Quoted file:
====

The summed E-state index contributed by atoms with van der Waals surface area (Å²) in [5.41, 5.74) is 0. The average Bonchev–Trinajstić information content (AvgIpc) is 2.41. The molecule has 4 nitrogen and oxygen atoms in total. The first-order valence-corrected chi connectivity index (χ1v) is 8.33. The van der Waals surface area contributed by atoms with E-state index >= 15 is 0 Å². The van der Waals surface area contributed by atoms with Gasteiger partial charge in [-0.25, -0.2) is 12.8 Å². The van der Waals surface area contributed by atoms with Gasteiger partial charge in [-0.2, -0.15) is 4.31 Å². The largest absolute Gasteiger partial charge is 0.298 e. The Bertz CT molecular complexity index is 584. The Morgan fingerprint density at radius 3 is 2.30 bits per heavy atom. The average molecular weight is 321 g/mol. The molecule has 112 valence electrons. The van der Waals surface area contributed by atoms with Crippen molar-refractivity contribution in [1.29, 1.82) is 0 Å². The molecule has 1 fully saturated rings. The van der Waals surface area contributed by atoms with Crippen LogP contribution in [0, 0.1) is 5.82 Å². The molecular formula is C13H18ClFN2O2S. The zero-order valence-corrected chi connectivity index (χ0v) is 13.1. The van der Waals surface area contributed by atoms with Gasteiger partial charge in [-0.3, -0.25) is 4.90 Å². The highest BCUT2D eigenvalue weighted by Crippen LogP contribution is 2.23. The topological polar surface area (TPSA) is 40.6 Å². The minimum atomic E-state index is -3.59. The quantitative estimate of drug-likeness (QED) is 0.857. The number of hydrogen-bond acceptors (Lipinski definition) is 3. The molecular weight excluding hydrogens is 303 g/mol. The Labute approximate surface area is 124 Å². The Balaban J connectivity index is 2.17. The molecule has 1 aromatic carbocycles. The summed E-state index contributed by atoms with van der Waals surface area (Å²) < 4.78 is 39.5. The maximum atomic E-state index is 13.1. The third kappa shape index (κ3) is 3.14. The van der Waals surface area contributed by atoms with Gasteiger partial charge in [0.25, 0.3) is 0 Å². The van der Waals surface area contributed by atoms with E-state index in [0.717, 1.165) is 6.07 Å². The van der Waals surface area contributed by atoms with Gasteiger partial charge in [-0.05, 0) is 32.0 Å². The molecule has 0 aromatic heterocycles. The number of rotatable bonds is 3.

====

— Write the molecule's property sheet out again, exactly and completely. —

The summed E-state index contributed by atoms with van der Waals surface area (Å²) in [5.41, 5.74) is 0. The average Bonchev–Trinajstić information content (AvgIpc) is 2.41. The molecule has 4 nitrogen and oxygen atoms in total. The first-order valence-corrected chi connectivity index (χ1v) is 8.33. The van der Waals surface area contributed by atoms with E-state index >= 15 is 0 Å². The van der Waals surface area contributed by atoms with Gasteiger partial charge in [-0.25, -0.2) is 12.8 Å². The van der Waals surface area contributed by atoms with Gasteiger partial charge in [-0.2, -0.15) is 4.31 Å². The largest absolute Gasteiger partial charge is 0.298 e. The Bertz CT molecular complexity index is 584. The Morgan fingerprint density at radius 3 is 2.30 bits per heavy atom. The average molecular weight is 321 g/mol. The molecule has 112 valence electrons. The van der Waals surface area contributed by atoms with Crippen molar-refractivity contribution in [1.29, 1.82) is 0 Å². The molecule has 1 fully saturated rings. The van der Waals surface area contributed by atoms with Crippen LogP contribution in [0, 0.1) is 5.82 Å². The molecular formula is C13H18ClFN2O2S. The zero-order valence-corrected chi connectivity index (χ0v) is 13.1. The van der Waals surface area contributed by atoms with Gasteiger partial charge in [-0.3, -0.25) is 4.90 Å². The highest BCUT2D eigenvalue weighted by Crippen LogP contribution is 2.23. The topological polar surface area (TPSA) is 40.6 Å². The minimum atomic E-state index is -3.59. The quantitative estimate of drug-likeness (QED) is 0.857. The number of hydrogen-bond acceptors (Lipinski definition) is 3. The molecular weight excluding hydrogens is 303 g/mol. The Labute approximate surface area is 124 Å². The Balaban J connectivity index is 2.17. The molecule has 1 aromatic carbocycles. The summed E-state index contributed by atoms with van der Waals surface area (Å²) < 4.78 is 39.5. The maximum atomic E-state index is 13.1. The third kappa shape index (κ3) is 3.14. The van der Waals surface area contributed by atoms with Gasteiger partial charge in [0.25, 0.3) is 0 Å². The van der Waals surface area contributed by atoms with E-state index in [0.717, 1.165) is 6.07 Å². The van der Waals surface area contributed by atoms with Gasteiger partial charge in [-0.05, 0) is 32.0 Å². The molecule has 0 aromatic heterocycles. The number of rotatable bonds is 3.